MRI machine and facility with which all Animal Clinic of Billings MRI’s are taken

Dogs today are lucky compared to those in the past when it comes to diagnosing and treating health problems. Science has opened a whole new world of diagnostic imaging tests for our canine and feline fur kids that can see far into their bodies. So why then do so many pet parents dread hearing the news that our dog needs an MRI?

MRI’s, short for Magnetic Resonance Imaging, are the newest diagnostic imaging test and the most expensive. They can cost $2,000 – $4,000. This is in part because the equipment runs as much as $1 million to buy and needs to be stored in a specially housed area to protect the rest of a hospital from its strong magnetic field. The magnet in an MRI is up to 40,000 times as strong as the earth’s magnetic field. Therefore it can ruin nearby computers and medical equipment. With that in mind, MRI’s are less harmful to a dog’s body than an x-ray because the scan doesn’t use radiation.


An MRI works by using a magnetic field and radio waves to create images that are clearer and more detailed than other type of diagnostic scan. The procedure can show abnormalities, injuries and diseases of the spine that may not be seen with any other method. An MRI scan magnetizes the cells of an organ while precise images are taken and sent to a computer that interprets the information. Patients lie flat on a table that slides into a domed-shaped machine that looks like a small tunnel. Your dog’s collar will be removed for the procedure to be sure there is no metal near the equipment. Because of the special nature of the test, we outsource all of our patients MRI’s at the Animal Clinic of Billings to a local specialty center designed for human care. This allows us to be able to afford to keep up with the most cutting edge technology and get your dog the best up-to-date care possible.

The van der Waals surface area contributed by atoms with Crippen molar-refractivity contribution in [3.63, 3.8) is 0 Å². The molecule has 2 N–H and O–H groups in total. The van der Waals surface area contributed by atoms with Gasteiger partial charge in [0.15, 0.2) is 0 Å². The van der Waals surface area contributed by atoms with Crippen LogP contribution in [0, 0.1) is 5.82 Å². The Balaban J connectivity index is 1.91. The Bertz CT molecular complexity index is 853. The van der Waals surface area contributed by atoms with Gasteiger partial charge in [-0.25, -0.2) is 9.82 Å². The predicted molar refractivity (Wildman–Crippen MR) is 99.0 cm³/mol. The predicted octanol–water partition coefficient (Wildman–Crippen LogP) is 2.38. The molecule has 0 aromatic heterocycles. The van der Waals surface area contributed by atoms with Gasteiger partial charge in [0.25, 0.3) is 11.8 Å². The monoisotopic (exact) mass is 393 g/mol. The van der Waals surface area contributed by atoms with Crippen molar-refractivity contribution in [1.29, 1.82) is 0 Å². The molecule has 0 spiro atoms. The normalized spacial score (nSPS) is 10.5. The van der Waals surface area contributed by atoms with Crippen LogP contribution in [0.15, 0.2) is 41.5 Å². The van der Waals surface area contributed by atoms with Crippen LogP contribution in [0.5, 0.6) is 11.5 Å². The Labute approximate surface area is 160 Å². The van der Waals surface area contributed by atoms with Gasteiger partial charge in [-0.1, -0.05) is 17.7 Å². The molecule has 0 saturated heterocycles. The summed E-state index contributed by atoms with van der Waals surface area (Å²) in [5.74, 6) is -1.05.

Dogs almost always need anesthesia for an MRI because they have to be very still for the procedure. The sleeping dog is placed on a table that moves slowly through the MRI machine, which is shaped like a donut standing on its end. An MRI often takes more than an hour to complete, so the dog is under anesthesia for a while, but rest assured that one of our veterinarians is always there to closely monitor the dogs condition and ensure everything goes as smoothly as possible.


MRI captures differences in tissue density. It can reveal tumors and other subtle lesions that might be difficult for a CT scan to reveal. MRI can also be done with the injection of contrast material as well to make certain things easier to visualize and diagnose.

Some of the conditions for which MRI might be helpful in diagnosing in dogs include:

  • Brain or spinal cord tumors or other abnormalities with the spinal anatomy and alignment
  • Bone, disk, ligament or spinal cord injury after spine trauma
  • Congenital anomalies of the spine
  • IVDD – Intervertebral disk disease, degenerated, bulging or herniated disks
  • Seizure causes
  • Joint problems
  • Growths or infections in the sinuses
  • Causes of personality changes or other neurological signs